Webinar 02: Regenerative Farming through Group Adoption

Join Loddon Plains Landcare Network and guests for:

Webinar 02: Regenerative Farming through Group Adoption on Wednesday 3rd March from 11am until 1pm

as part of the LPLN’s Sustainable Agriculture, Sustainable Landscapes Series.

In this event, Jade, Natalie and Ross will talk through the processes to adopt and support community lead regenerative and sustainable farming practices.Register here: https://forms.gle/kyxVmTrMXB1o66Lr5

This series of events has been supported through the North Central CMA, the Victorian Landcare program and the LPLN Sustainable Agriculture program

Notice of LPLN Annual General Meeting

On behalf of the LPLN Committee of Management, LPLN invites members and supporters to its 2020 Loddon Plains Landcare Network AGM,

Friday 19th February, 2021 from 6.30pm at Serpentine Memorial Hall (Janiember Park).

RSVP’s can be sent by the 8th of February to the Secretary using the details below;
PO Box 197 Wedderburn Vic 3518 Ph: 0432 456 872 Email: correspondence.lpln@gmail.com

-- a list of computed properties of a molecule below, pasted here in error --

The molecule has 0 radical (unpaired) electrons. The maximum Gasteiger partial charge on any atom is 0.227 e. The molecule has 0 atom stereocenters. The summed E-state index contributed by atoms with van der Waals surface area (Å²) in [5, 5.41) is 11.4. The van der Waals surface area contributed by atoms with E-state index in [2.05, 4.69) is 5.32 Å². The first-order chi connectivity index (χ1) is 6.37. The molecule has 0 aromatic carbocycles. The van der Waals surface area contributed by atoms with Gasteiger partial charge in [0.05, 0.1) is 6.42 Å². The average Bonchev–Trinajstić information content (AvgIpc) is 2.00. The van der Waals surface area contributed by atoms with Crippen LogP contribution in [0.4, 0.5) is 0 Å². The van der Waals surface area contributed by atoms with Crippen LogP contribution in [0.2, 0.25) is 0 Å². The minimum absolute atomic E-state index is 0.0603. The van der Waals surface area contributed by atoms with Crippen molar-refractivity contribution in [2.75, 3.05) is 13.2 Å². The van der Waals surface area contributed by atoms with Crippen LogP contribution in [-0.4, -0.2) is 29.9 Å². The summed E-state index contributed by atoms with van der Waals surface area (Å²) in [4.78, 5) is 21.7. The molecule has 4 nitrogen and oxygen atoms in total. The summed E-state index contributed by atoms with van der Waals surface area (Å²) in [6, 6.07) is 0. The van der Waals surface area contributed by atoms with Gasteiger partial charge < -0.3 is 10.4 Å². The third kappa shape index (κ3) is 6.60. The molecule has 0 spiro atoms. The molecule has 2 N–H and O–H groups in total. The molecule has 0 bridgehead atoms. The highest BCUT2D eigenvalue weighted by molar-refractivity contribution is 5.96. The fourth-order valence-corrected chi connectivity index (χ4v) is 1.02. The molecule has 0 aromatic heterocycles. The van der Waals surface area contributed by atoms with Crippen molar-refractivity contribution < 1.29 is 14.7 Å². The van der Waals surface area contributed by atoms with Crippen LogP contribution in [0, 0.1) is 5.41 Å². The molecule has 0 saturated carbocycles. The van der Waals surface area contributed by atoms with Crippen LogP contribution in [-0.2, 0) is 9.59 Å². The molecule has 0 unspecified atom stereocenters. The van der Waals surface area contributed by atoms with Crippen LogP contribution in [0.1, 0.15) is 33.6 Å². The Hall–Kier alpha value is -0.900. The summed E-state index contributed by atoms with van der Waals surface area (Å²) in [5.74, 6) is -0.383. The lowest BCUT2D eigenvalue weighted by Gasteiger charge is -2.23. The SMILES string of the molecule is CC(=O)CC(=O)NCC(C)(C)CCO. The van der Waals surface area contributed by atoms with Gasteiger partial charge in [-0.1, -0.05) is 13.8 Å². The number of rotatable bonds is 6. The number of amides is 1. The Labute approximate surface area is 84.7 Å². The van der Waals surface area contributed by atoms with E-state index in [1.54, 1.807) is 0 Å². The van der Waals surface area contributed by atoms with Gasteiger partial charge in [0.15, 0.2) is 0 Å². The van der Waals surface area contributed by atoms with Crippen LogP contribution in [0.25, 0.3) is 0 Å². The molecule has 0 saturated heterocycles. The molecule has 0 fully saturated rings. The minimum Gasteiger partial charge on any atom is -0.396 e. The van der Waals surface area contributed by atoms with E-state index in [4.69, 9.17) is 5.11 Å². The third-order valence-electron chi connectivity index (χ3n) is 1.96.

As is customary, presentations of activities by member groups is encouraged.

Expressions of Interest: CERT III AgCLM – Inglewood 2021

Hello Friends,

LPLN is entering into an exciting prospect, putting a call out to potential students interested in a Certificate III in Ag Conservation and Land Management in Inglewood this year.

This course, based in Inglewood, will deliver a Certificate III in Agriculture with emphasis placed on Sustainable Agriculture and biodiversity outcomes (CLM and natural resource management).

Classes will be delivered online, in person at Inglewood and on properties across the Loddon Plains. 
The course will also put a focus on getting students local on-ground experience on farms and public land visits across the LPLN region.

If you are interested in expressing your interest in this course please fill in the form HERE

Any enquiries can be directed to Danny Pettingill on 0490 412 430 or facilitator@lpln.org

New LPLN Sustainable Agriculture Facebook group

Got an interest in Sustainable and Regenerative Agriculture? LPLN’s Sustainable Agriculture Group is the first step in the Network’s Sustainable Agriculture Strategy.

Loddon Plains Landcare Network is committed to the development and awareness of sustainable and regenerative agriculture for improved enterprise and landscape function across the Loddon Plains.